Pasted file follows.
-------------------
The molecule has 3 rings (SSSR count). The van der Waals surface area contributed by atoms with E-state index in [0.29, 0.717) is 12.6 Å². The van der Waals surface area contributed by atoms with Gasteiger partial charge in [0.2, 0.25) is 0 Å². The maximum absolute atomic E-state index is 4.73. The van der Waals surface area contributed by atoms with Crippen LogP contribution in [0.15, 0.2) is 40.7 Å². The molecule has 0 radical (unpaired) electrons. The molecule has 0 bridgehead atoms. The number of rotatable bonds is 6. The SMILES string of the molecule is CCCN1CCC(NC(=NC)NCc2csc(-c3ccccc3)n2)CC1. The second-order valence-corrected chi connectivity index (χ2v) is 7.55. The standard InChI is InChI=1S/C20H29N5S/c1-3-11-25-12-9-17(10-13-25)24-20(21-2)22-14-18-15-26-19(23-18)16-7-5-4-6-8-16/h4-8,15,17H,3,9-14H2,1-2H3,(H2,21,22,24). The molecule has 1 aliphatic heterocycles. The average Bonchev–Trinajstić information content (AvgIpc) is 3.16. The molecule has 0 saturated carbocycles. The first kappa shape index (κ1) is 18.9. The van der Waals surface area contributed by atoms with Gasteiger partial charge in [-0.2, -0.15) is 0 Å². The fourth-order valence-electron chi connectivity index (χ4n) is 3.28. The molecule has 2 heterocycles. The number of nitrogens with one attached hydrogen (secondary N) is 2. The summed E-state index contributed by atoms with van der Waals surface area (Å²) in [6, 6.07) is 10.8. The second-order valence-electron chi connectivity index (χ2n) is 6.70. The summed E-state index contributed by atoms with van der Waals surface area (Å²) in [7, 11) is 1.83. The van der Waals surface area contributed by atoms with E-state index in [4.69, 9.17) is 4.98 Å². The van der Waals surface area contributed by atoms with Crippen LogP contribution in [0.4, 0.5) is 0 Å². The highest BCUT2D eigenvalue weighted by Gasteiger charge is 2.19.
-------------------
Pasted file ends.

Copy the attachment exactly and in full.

The molecule has 3 rings (SSSR count). The van der Waals surface area contributed by atoms with E-state index in [0.29, 0.717) is 12.6 Å². The van der Waals surface area contributed by atoms with Gasteiger partial charge in [0.2, 0.25) is 0 Å². The maximum absolute atomic E-state index is 4.73. The van der Waals surface area contributed by atoms with Crippen LogP contribution in [0.15, 0.2) is 40.7 Å². The molecule has 0 radical (unpaired) electrons. The molecule has 0 bridgehead atoms. The number of rotatable bonds is 6. The SMILES string of the molecule is CCCN1CCC(NC(=NC)NCc2csc(-c3ccccc3)n2)CC1. The second-order valence-corrected chi connectivity index (χ2v) is 7.55. The standard InChI is InChI=1S/C20H29N5S/c1-3-11-25-12-9-17(10-13-25)24-20(21-2)22-14-18-15-26-19(23-18)16-7-5-4-6-8-16/h4-8,15,17H,3,9-14H2,1-2H3,(H2,21,22,24). The molecule has 1 aliphatic heterocycles. The average Bonchev–Trinajstić information content (AvgIpc) is 3.16. The molecule has 0 saturated carbocycles. The first kappa shape index (κ1) is 18.9. The van der Waals surface area contributed by atoms with Gasteiger partial charge in [-0.2, -0.15) is 0 Å². The fourth-order valence-electron chi connectivity index (χ4n) is 3.28. The molecule has 2 heterocycles. The number of nitrogens with one attached hydrogen (secondary N) is 2. The summed E-state index contributed by atoms with van der Waals surface area (Å²) in [6, 6.07) is 10.8. The second-order valence-electron chi connectivity index (χ2n) is 6.70. The summed E-state index contributed by atoms with van der Waals surface area (Å²) in [7, 11) is 1.83. The van der Waals surface area contributed by atoms with E-state index in [4.69, 9.17) is 4.98 Å². The van der Waals surface area contributed by atoms with Crippen LogP contribution in [0.4, 0.5) is 0 Å². The highest BCUT2D eigenvalue weighted by Gasteiger charge is 2.19.